One of the dangers of having a lot of money is that you may be quite satisfied with the kinds of happiness money can give and so fail to realise your need for God. If everything seems to come simply by signing cheques, you may forget that you are at every moment totally dependent on God.

Now quite plainly, natural gifts carry with them a similar danger. If you have sound nerves and intelligence and health and popularity and a good upbringing, you are likely to be quite satisfied with your character as it is. ‘Why drag God into it?’ you may ask (Mere Christianity).

C.S. Lewis powerfully portrays this peril in his fiction. In Voyage of the Dawn Treader, a boy named Eustace has surrendered to his lust for treasure and the corruption of his soul becomes quite visible.

He had turned into a dragon while he was asleep. Sleeping on a dragon’s hoard with greedy, dragonish thoughts in his heart, he had become a dragon himself.

You can include me among those who like money. First, for its function – allowing free commerce, in contrast to crippled systems of barter. And, for its intrinsic curiosities – I am, after all, a numismatist.

Still, appreciating the existence of money is a far cry from echoing John D. Rockefeller who said “I believe it is a religious duty to get all the money you can.” (To be fair to the robber baron, his full quote was “I believe it is a religious duty to get all the money you can, fairly and honestly; to keep all you can, and to give away all you can.”)

To gain riches honestly is, of course, not objectionable. But as to reconciling the keeping and the giving away . . . Rockefeller’s logic eludes me.

Bonus Insight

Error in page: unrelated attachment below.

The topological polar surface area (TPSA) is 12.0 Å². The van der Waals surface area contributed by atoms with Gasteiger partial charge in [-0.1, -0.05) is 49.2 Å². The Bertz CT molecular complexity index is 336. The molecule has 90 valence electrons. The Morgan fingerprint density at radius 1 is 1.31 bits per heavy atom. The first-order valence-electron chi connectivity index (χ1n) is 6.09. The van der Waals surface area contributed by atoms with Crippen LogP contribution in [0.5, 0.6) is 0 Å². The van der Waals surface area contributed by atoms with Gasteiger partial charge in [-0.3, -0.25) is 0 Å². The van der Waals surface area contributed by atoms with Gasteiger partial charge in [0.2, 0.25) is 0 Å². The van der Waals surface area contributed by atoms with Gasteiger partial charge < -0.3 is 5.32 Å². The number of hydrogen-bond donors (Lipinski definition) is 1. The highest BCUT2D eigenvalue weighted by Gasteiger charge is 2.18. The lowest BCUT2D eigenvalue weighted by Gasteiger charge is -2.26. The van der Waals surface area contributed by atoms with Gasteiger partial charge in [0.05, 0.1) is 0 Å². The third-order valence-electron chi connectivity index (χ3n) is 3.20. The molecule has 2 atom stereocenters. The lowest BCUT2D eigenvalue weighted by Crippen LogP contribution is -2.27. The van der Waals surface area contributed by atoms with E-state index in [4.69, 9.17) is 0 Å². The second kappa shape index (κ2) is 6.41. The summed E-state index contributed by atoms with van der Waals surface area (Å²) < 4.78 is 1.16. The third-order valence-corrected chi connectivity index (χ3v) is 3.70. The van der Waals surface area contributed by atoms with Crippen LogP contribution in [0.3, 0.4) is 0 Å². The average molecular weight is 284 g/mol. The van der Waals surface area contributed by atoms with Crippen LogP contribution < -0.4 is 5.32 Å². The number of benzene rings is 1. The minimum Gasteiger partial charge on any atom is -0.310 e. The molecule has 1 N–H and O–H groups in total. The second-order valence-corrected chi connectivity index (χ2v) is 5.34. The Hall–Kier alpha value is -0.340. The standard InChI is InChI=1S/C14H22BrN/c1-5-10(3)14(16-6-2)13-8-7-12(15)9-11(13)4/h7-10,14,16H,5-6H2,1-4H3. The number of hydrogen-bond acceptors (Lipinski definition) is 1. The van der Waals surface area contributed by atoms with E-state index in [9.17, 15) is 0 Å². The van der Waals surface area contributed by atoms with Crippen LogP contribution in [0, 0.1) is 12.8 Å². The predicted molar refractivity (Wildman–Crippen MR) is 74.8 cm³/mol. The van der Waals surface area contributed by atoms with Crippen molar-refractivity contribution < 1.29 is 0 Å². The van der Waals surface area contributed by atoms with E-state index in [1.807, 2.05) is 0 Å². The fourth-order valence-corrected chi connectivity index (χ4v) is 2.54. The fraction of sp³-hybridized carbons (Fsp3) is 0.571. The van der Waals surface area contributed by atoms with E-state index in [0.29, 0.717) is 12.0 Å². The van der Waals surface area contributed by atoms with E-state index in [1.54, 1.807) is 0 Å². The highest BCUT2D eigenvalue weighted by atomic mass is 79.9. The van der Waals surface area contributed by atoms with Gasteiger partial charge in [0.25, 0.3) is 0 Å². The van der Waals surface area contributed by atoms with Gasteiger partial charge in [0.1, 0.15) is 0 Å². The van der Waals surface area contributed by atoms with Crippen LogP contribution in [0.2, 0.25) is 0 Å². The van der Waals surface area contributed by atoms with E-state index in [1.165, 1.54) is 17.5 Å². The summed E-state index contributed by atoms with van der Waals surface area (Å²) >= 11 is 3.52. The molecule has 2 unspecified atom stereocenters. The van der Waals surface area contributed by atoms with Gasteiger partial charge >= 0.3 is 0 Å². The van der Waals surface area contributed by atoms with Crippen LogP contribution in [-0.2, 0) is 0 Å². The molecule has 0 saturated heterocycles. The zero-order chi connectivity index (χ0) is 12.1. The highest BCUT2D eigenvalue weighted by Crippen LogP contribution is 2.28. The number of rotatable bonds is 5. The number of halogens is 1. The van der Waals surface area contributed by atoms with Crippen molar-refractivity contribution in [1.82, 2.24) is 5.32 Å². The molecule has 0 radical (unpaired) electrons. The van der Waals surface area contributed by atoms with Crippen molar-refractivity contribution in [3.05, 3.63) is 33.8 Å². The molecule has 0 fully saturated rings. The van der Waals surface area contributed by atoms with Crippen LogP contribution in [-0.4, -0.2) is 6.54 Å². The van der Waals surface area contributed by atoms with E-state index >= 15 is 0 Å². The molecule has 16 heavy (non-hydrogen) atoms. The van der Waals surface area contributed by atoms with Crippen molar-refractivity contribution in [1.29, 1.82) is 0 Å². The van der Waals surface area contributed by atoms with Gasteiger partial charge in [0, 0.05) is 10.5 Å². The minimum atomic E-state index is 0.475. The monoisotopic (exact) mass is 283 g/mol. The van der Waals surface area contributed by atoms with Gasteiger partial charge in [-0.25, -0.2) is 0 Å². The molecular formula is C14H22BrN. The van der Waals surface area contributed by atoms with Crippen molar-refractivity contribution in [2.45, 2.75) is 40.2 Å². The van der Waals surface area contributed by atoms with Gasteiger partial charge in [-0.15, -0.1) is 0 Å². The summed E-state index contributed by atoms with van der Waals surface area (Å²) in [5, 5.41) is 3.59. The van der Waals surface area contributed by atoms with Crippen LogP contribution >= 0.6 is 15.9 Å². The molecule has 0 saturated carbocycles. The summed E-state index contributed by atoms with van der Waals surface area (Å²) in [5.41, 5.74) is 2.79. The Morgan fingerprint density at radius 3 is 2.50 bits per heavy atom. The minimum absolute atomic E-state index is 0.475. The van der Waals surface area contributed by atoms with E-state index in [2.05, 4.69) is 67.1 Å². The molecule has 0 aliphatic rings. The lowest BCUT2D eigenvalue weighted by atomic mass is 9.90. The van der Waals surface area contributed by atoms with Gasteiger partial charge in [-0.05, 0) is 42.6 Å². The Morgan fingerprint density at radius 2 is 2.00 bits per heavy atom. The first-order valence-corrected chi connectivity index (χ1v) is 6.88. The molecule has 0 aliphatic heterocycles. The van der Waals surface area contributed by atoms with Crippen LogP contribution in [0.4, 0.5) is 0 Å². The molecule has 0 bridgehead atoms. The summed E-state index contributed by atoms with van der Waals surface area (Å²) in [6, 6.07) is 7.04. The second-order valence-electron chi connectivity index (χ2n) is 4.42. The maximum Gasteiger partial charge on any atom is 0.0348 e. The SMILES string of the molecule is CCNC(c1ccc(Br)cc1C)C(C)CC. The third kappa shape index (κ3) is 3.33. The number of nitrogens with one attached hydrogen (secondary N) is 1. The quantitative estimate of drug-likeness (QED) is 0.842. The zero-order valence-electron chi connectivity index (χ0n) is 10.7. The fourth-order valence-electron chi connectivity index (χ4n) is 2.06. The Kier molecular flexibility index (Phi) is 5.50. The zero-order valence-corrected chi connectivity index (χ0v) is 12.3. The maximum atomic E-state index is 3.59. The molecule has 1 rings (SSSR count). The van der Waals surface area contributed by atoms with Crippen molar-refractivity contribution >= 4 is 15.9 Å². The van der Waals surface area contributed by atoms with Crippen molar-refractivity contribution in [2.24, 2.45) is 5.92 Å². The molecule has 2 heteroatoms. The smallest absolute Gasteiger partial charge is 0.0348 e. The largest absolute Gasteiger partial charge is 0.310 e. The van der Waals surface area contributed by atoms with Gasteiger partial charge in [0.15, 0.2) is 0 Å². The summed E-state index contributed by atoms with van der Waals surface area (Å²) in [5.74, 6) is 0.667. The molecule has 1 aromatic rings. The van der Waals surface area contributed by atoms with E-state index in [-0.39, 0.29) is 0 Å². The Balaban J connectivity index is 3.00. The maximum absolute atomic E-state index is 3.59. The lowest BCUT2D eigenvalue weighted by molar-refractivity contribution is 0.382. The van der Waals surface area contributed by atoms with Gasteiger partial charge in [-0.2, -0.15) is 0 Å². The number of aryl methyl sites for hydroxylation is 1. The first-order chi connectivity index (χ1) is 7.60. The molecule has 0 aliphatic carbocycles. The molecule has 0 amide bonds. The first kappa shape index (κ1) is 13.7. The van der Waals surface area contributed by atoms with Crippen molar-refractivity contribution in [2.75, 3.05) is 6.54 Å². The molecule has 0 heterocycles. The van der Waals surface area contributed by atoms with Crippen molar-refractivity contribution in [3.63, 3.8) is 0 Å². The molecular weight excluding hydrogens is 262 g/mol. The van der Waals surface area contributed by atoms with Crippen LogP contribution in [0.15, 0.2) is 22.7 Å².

As I noted above, I’m no economist. C.S. Lewis declared the very same statement in Mere Christianity as he explored the concept of usury (loaning money with significant interest charges). His thoughts on the matter speak to the entire subject we have been discussing.

As for the entire section you can find Lewis’ position at an interesting site called Generosity Monk, which “is committed to serving the Church by providing spiritual and strategic guidance to help people understand and practice biblical generosity.”

14 thoughts on “The Value of Money

  1. I recently handled some currency printed by the Confederate States of America back in 1862 and 1864. In one sense, that money has no value now; but collectors have assigned value to that currency based on quality and rarity. What I held was worth, to a collector, about seven dollars, although the face value of the two bills was ten dollars and one hundred dollars. However, a collector probably would not offer even seven dollars for those two pieces of paper, because around 1875 someone had typed across the back of each of them a joke about them being worthless. J.

    1. Interesting. Actually, if you could prove the (old) dating of the added comments, it could make the bills worth far more than they would be otherwise.

      When I collected coins, I included some currency. A couple of Confederate bills are found among my (1) foreign currency, (2) military currency, (3) fractional (U.S.) currency, and (4) notgeld.

      I really should dig that stuff out and show it to my grandkids…

      1. If someone famous had typed those words, they might add value. I have a cover letter that proves the date of the comments, but I doubt collectors would care much. Besides, they don’t belong to me; they belong to the public library. J.